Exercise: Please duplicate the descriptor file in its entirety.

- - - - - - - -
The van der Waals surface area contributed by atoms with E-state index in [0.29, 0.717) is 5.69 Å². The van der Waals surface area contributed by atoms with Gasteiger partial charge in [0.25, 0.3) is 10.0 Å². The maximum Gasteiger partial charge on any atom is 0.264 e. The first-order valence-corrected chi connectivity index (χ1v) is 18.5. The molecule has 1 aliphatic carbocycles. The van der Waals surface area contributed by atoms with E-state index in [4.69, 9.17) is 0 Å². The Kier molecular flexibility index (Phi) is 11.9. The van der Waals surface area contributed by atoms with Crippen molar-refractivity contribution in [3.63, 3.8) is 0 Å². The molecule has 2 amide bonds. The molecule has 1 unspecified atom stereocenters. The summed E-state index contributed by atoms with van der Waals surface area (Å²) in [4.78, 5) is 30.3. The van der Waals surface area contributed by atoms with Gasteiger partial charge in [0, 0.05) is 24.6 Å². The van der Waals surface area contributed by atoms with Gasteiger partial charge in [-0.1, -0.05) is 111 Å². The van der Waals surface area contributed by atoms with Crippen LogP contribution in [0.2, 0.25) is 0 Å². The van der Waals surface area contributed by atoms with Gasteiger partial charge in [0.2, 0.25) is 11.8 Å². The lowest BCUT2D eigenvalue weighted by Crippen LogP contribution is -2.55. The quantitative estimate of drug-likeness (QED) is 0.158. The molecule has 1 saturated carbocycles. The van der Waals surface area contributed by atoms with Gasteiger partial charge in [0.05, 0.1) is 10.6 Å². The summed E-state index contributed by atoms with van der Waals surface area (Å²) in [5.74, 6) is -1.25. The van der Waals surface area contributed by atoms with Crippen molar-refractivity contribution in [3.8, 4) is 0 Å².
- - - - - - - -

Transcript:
The van der Waals surface area contributed by atoms with E-state index in [0.29, 0.717) is 5.69 Å². The van der Waals surface area contributed by atoms with Gasteiger partial charge in [0.25, 0.3) is 10.0 Å². The maximum Gasteiger partial charge on any atom is 0.264 e. The first-order valence-corrected chi connectivity index (χ1v) is 18.5. The molecule has 1 aliphatic carbocycles. The van der Waals surface area contributed by atoms with E-state index in [4.69, 9.17) is 0 Å². The Kier molecular flexibility index (Phi) is 11.9. The van der Waals surface area contributed by atoms with Crippen molar-refractivity contribution in [3.63, 3.8) is 0 Å². The molecule has 2 amide bonds. The molecule has 1 unspecified atom stereocenters. The summed E-state index contributed by atoms with van der Waals surface area (Å²) in [4.78, 5) is 30.3. The van der Waals surface area contributed by atoms with Gasteiger partial charge in [0, 0.05) is 24.6 Å². The van der Waals surface area contributed by atoms with Gasteiger partial charge in [-0.1, -0.05) is 111 Å². The van der Waals surface area contributed by atoms with Crippen LogP contribution in [0.2, 0.25) is 0 Å². The van der Waals surface area contributed by atoms with Gasteiger partial charge in [0.2, 0.25) is 11.8 Å². The lowest BCUT2D eigenvalue weighted by Crippen LogP contribution is -2.55. The quantitative estimate of drug-likeness (QED) is 0.158. The molecule has 1 saturated carbocycles. The van der Waals surface area contributed by atoms with Gasteiger partial charge in [0.05, 0.1) is 10.6 Å². The summed E-state index contributed by atoms with van der Waals surface area (Å²) in [5.74, 6) is -1.25. The van der Waals surface area contributed by atoms with Crippen molar-refractivity contribution in [3.8, 4) is 0 Å².